As of this writing, Bronson Arroyo is making his 31st start of the season. Remarkably — perhaps because his opponent is the hapless Houston Astros — he hasn’t given up a home run (or even an earned run) through eight scoreless innings (as of press time).
This is remarkable because through Arroyo’s first 30 starts and 182 innings he had allowed a whopping 44 home runs. He is only the sixth player in history to ever reach this mark and only the 23rd pitcher to ever allow even 40 home runs in a season. Of both groups, Arroyo’s 182 innings is the lowest (second is Eric Milton‘s forgettable 2005 campaign, also coming as a member of the Reds). Only Shawn Boskie’s 1996 campaign featured fewer starts (28), and he also made nine relief appearances.
Interestingly enough, this 40-homer club actually features some of the best pitchers of all time, and it even includes a few very solid seasons. Among these 23 seasons we see Hall of Famers Bert Blyleven (twice), Robin Roberts (thrice), Ferguson Jenkins and Phil Niekro (twice), as well as Jack Morris, who remains on the ballot. And although giving up home runs is obviously the worst possible outcome for a pitcher, most of these guys still managed to perform well even with 40 or more homers allowed.
Arguably, the best season of the bunch comes from Morris, who allowed 40 home runs in 1986. He threw 267 innings, for a poor 1.4 HR/9, but he also had one of his best years control-wise, walking only 2.7 batters per nine innings (perhaps related?). He ended with a 98 FIP- and, thanks to an 81% strand rate, a very solid 80 ERA- (3.27 raw ERA). If there’s any competition, it comes from Roberts’s 1955 campaign, in which he allowed 41 bombs in 305 innings, recording a 3.61 FIP (90 FIP-) and 3.28 ERA (83 ERA-). Morris recorded a 3.9 fWAR and a 4.7 bWAR; we don’t have fWAR for Roberts’s season, but his 1955 was worth 4.1 bWAR.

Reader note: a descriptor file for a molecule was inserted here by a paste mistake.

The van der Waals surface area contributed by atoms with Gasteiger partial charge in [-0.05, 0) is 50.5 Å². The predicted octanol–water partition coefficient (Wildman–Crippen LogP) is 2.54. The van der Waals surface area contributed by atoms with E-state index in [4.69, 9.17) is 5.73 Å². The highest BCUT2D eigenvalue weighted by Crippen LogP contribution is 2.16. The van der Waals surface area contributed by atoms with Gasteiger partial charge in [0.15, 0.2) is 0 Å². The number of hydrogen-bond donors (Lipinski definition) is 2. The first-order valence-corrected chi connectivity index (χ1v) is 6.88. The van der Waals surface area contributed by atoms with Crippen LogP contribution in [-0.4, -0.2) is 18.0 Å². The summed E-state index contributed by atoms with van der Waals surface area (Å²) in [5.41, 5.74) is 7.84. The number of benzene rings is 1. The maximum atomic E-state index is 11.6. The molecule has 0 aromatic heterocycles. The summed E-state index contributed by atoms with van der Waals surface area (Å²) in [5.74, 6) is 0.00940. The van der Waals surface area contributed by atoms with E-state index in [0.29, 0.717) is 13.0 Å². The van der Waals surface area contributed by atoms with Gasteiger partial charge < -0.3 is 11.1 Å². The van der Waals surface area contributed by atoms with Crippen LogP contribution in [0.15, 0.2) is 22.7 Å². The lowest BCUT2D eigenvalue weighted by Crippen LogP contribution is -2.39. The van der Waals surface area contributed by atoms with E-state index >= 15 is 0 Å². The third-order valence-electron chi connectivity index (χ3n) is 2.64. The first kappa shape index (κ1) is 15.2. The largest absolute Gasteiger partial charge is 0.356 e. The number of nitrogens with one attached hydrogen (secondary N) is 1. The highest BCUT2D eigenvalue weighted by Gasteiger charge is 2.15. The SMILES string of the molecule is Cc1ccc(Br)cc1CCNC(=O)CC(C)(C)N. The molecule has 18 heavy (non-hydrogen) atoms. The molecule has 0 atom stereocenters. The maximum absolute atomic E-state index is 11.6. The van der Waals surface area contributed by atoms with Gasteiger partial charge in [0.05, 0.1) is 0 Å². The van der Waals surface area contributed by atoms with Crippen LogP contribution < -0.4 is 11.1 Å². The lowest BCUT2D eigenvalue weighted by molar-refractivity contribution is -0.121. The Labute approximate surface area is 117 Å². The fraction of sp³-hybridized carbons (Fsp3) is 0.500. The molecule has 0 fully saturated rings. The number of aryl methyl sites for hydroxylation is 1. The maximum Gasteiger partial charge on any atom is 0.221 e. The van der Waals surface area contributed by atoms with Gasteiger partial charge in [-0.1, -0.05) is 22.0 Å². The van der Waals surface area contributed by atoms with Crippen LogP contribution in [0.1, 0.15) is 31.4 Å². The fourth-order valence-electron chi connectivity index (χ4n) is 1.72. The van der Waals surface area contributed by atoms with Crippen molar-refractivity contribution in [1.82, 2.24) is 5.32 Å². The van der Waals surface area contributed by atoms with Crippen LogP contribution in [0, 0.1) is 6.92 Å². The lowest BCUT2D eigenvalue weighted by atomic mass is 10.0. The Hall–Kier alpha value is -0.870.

In all, seven of these seasons were worth an ERA- of 85 or better and 11 of the 23 were average or better by ERA-, which shouldn’t be surprising — if these pitchers didn’t offer other skills, they wouldn’t have been allowed to pitch enough innings to tally 40 home runs allowed.
At least, that’s true if they were on good enough teams. Eric Milton had a 151 ERA- for the Reds in 2005, the worst of the entire group, but that Reds’ team was littered with ERA- totals approaching 200 or higher. Remember Luke Hudson? Me neither.
That seems to be the case for this year’s example, Bronson Arroyo. He carried an ERA- of 137 into Wednesday’s tilt, and even with a very solid start against Houston, he’ll likely end up with the second-worst ERA- of the group, with only Milton posting the more futile season. The Reds pitching depth fell like flies over the season. With Johnny Cueto missing time due to injury, Edinson Volquez failing to find the magic, and players like Sam LeCure and Matt Maloney simply not good enough, Arroyo was forced to slog through the season. At least it looks like he’ll fall short of setting one of baseball’s more dubious records.
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